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post #15 of 33
I used to work in Netobjects Fusion, but it was discontinued years ago on the mac. The alternative closest to Fusion that offers transparent nonhtml coding must be Freeway.

If you were to take the step and learn some decent html, I would recommend Tumult Hyperedit that offers live previewing of code in a very elegant way, and that for a fraction of the price of Dreamweaver. (a bit comparable to Homesite, that used to be bundled with Fusion).
post #16 of 33
BBEdit for the code.

Golive for looks and easy editing.

Flash for the fancy stuff.

Photoshop for graphics ofcourse.

Illustrator for advanced graphics and consept sketches,

Omnigraffle for hierarchic structure.

all browsers...

VPC, for testing on even more browsers...

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post #17 of 33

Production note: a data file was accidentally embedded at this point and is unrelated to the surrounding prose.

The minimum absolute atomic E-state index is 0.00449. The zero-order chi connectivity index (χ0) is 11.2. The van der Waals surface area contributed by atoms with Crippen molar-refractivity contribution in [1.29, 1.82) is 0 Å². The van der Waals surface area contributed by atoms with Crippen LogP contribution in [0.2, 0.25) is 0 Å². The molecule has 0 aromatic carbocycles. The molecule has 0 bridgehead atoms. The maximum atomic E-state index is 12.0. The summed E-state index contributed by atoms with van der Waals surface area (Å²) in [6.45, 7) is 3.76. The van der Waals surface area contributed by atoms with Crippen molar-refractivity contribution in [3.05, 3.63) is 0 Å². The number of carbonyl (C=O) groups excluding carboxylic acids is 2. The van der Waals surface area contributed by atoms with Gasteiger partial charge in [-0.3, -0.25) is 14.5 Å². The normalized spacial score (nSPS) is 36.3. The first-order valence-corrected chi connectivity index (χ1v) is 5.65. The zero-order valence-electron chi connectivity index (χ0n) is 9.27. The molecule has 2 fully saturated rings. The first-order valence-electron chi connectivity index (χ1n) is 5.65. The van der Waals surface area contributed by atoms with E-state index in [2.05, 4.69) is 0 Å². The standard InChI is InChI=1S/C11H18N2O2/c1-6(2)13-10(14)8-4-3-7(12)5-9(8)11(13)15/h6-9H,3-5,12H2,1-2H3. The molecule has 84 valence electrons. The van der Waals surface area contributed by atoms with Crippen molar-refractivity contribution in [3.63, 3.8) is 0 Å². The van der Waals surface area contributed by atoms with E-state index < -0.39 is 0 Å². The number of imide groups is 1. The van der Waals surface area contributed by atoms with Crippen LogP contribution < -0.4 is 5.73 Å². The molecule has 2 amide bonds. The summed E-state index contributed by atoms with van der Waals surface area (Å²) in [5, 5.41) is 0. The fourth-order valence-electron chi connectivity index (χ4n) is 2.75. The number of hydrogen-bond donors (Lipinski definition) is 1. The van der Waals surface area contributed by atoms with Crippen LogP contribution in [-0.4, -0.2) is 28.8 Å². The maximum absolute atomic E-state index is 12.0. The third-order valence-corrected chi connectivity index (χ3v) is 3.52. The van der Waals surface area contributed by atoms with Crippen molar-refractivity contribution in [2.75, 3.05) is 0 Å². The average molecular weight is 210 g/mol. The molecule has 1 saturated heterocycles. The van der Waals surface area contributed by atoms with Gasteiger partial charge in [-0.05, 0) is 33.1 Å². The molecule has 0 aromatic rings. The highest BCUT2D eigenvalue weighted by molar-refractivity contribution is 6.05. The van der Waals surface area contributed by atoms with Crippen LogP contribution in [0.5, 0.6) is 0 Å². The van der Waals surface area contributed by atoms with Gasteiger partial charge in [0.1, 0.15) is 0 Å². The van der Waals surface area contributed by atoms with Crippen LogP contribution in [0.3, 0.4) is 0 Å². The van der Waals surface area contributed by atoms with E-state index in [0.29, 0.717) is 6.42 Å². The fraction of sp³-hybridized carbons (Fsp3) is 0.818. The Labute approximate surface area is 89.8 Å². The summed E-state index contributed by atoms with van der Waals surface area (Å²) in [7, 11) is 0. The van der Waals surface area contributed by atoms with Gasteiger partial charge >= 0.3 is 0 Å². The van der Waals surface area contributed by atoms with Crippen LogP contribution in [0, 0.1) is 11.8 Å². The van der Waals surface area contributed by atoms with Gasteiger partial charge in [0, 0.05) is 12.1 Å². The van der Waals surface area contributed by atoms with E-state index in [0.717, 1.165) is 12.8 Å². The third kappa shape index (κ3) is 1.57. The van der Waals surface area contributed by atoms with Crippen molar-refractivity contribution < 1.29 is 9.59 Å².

Belvadere

If you are coming from the PC side you should try Dreamweaver. Dreamweaver feels more like a PC application to me than GoLive does but then again all of Micromedia's applications seem to have a PC interface.

VanNostran
post #18 of 33
I am surprised that no-one has mentioned Nvu the Mozilla-based html editor. It is very beta on MacOS X, but does run natively.

It is not as good as the big boys, but it is free.
post #19 of 33
Mozilla! It's really easy! Hats off to 'em. Apple should add something like that in to Safari.
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post #20 of 33
Not that I'm any great shakes as a web developer, but I use a combination of BBEdit and Canvas.